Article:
The Garden of the Finzi-Continis by Giorgio Bassani is the third book in The Novel of Ferrara, an elegy for the Jewish community of Ferrara. Bassani saved his parents and sister from the invading Germans, but the rest of his family died in the Holocaust, as did the rest of the Jewish community. We're told at the beginning of this semi-autobiographical novel that the Finzi-Continis died in a concentration camp in 1943.

The narrator is unnamed, so for convenience I'll call him Giorgio His family is integrated into the fabric of Ferrara; they observe Jewish rituals but see themselves as Italians as well. By contrast, the extremely wealthy Finzi-Continis hold themselves aloof from both the Jewish community and the wider Ferrarese community. Micol and Alberto Finzi-Contini, both of a similar age to Giorgio, are educated by tutors in their huge, opulent mansion outside Ferrara, which is surrounded by many acres of walled garden. Micol and Giorgio first meet at the wall, when they about ten years old. She invites him in, but he dithers too long and it's ten years before they meet again, brought together by Mussolini's racial laws of 1939. Jews have been banned from the tennis club, so Micol and Alberto invite the Jewish ex-members and their friends to play on their home court. Every afternoon for the summer, the young people play tennis, and a close friendship develops between Giogio and Micol. Outside the garden Anti-Semitism spreads and the danger for Jews increases, but the people behind the wall ignore reality. It's not just them: the Jews of Ferrara refuse to believe that their Italian friends will turn on them.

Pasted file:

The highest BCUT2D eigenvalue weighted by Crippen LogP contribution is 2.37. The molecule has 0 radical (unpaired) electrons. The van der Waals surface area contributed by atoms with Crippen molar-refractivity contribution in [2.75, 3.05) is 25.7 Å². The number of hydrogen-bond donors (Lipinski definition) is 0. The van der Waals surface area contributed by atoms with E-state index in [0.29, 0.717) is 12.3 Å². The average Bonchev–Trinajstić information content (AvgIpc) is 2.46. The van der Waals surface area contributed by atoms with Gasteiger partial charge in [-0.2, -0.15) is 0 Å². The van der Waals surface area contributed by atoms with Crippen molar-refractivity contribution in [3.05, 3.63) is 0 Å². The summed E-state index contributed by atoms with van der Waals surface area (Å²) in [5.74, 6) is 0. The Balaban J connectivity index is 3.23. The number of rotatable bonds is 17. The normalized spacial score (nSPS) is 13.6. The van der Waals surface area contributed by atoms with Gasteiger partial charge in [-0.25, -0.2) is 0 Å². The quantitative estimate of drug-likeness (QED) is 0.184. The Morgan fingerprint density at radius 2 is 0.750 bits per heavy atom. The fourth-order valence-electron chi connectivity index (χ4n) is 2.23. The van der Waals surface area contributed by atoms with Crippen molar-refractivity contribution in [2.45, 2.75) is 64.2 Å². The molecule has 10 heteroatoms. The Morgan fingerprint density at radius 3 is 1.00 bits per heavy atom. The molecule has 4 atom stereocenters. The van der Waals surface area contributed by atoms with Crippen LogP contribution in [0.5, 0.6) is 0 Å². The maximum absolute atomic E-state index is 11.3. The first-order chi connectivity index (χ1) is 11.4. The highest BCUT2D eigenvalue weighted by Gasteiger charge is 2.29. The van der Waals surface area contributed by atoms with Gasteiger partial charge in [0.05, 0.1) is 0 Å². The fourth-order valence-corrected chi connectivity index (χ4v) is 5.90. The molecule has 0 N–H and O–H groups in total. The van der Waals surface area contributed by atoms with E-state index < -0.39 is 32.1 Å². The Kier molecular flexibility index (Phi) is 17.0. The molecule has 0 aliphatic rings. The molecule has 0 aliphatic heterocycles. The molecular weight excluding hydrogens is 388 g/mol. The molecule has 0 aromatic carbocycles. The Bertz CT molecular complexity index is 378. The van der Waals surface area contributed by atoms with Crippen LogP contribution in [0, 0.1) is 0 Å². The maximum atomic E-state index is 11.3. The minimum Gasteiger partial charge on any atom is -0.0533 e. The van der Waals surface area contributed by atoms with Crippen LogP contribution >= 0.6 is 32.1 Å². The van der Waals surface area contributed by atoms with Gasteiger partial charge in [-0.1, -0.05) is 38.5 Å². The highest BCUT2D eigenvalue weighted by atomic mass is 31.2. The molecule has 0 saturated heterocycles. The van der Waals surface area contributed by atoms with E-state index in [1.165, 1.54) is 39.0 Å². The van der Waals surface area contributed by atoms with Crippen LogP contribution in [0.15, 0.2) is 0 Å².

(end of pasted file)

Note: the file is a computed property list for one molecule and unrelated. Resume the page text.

There is such a feeling of temporariness. Giorgio, Alberto and another man have academic conversations about films and literature. Alberto takes great pride in his possessions. Giorgio fancies himself in love with Micol. To the reader it all seems so pointless, because we know what's going to happen.

There was too much academic chit-chat for my liking and the translation is a bit clumsy, but I found The Garden of the Finzi-Continis well worth reading. Bassani was there.
… (more)
 
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pamelad | 54 other reviews | Feb 2, 2024 |

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Works